We are independent & ad-supported. We may earn a commission for purchases made through our links.
Advertiser Disclosure
Our website is an independent, advertising-supported platform. We provide our content free of charge to our readers, and to keep it that way, we rely on revenue generated through advertisements and affiliate partnerships. This means that when you click on certain links on our site and make a purchase, we may earn a commission. Learn more.
How We Make Money
We sustain our operations through affiliate commissions and advertising. If you click on an affiliate link and make a purchase, we may receive a commission from the merchant at no additional cost to you. We also display advertisements on our website, which help generate revenue to support our work and keep our content free for readers. Our editorial team operates independently of our advertising and affiliate partnerships to ensure that our content remains unbiased and focused on providing you with the best information and recommendations based on thorough research and honest evaluations. To remain transparent, we’ve provided a list of our current affiliate partners here.

How Do I Choose the Best Astronomy Green Laser?

By Misty Amber Brighton
Updated May 17, 2024
Our promise to you
WiseGeek is dedicated to creating trustworthy, high-quality content that always prioritizes transparency, integrity, and inclusivity above all else. Our ensure that our content creation and review process includes rigorous fact-checking, evidence-based, and continual updates to ensure accuracy and reliability.

Our Promise to you

Founded in 2002, our company has been a trusted resource for readers seeking informative and engaging content. Our dedication to quality remains unwavering—and will never change. We follow a strict editorial policy, ensuring that our content is authored by highly qualified professionals and edited by subject matter experts. This guarantees that everything we publish is objective, accurate, and trustworthy.

Over the years, we've refined our approach to cover a wide range of topics, providing readers with reliable and practical advice to enhance their knowledge and skills. That's why millions of readers turn to us each year. Join us in celebrating the joy of learning, guided by standards you can trust.

Editorial Standards

At WiseGeek, we are committed to creating content that you can trust. Our editorial process is designed to ensure that every piece of content we publish is accurate, reliable, and informative.

Our team of experienced writers and editors follows a strict set of guidelines to ensure the highest quality content. We conduct thorough research, fact-check all information, and rely on credible sources to back up our claims. Our content is reviewed by subject-matter experts to ensure accuracy and clarity.

We believe in transparency and maintain editorial independence from our advertisers. Our team does not receive direct compensation from advertisers, allowing us to create unbiased content that prioritizes your interests.

Using an astronomy green laser when stargazing can help you identify different constellations. Before you choose a laser pointer, you might want to think about the conditions you will be using it in, since the weather, time of day, and air pollution can all affect visibility. If you are star gazing with a group, you will need a more powerful device than if you are doing so by yourself. Some models mount on a telescope, and one of these green lasers can be a good choice if you also plan to use this equipment.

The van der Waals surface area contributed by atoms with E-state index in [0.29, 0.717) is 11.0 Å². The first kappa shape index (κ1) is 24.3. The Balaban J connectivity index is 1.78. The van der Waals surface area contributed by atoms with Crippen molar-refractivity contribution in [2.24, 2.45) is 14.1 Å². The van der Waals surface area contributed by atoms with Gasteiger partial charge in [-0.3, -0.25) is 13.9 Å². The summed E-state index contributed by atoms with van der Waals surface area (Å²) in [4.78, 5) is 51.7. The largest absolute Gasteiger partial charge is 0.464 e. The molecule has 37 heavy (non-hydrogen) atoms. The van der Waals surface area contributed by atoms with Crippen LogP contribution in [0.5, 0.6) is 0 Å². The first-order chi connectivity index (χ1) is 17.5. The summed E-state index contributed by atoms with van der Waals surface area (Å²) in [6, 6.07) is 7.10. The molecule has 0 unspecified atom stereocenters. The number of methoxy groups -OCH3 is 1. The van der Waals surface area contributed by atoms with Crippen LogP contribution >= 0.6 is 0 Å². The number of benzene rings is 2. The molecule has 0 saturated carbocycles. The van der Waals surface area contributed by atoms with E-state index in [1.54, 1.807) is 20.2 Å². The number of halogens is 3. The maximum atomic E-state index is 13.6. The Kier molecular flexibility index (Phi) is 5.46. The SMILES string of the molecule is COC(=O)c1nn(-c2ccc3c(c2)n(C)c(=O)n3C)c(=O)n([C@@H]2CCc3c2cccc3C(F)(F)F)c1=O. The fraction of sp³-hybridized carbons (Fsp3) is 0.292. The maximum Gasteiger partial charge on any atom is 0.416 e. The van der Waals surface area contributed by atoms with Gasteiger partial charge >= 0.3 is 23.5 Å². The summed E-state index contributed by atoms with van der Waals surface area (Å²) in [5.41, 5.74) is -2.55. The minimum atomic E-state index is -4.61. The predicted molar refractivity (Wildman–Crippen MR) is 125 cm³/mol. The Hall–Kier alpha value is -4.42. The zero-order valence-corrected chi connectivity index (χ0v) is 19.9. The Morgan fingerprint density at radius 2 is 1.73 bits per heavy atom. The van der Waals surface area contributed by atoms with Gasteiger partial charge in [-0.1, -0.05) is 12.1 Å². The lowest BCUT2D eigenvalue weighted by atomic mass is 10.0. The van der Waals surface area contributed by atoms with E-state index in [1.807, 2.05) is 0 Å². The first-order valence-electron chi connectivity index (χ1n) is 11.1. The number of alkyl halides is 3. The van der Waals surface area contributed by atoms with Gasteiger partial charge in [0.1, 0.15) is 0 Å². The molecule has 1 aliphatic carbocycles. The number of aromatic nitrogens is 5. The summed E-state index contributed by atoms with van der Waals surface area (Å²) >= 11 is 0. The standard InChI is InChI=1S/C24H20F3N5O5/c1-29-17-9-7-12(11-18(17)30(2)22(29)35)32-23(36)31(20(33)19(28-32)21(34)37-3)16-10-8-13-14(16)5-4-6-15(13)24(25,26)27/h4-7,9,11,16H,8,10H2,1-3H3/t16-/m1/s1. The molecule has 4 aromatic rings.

An astronomy green laser is rated in milli-watts, noted as mW. There are laser pointers ranging from 5mW to 150mW, and there are many different intervals in between those. Generally speaking, the higher the number of mW, the more accurate this device will be, especially when there is inclement weather. A high-powered green laser may also be more expensive, so you may not want to purchase one of these models unless you plan to go stargazing on a regular basis.

Some laser pointers are intended for personal use; many may clip onto a belt or keychain as well. An astronomy green laser such as this may be rated only 5mW. This can be a good choice if you only plan to stargaze by yourself from time to time. Keep in mind that a laser pointer rated this low may only be useful if there is very little light pollution in your area. One that is rated 10 or 20mW might be better in that instance.

If you are planning to stargaze with a group of people, you may want to think about a higher-powered laser. A green laser that is around 50mW could be ideal for two or three individuals to use. If you are part of a larger group, you may want to consider one rated at least 100mW. In the event you are using a telescope, you may also want to consider a model that can be mounted onto this device.

An astronomy green laser is generally most effective when used in complete darkness. If you only plan to use a laser pointer at night, a lower-powered one ranging from 25 to 50 mW may be sufficient. In the event you are stargazing at dusk or dawn, you might need one that is at least 100mW. This is especially true if the area where you are viewing constellations has a great deal of air pollution, as this also tends to reduce visibility.

WiseGeek is dedicated to providing accurate and trustworthy information. We carefully select reputable sources and employ a rigorous fact-checking process to maintain the highest standards. To learn more about our commitment to accuracy, read our editorial process.

Related Articles

Discussion Comments
WiseGeek, in your inbox

Our latest articles, guides, and more, delivered daily.

WiseGeek, in your inbox

Our latest articles, guides, and more, delivered daily.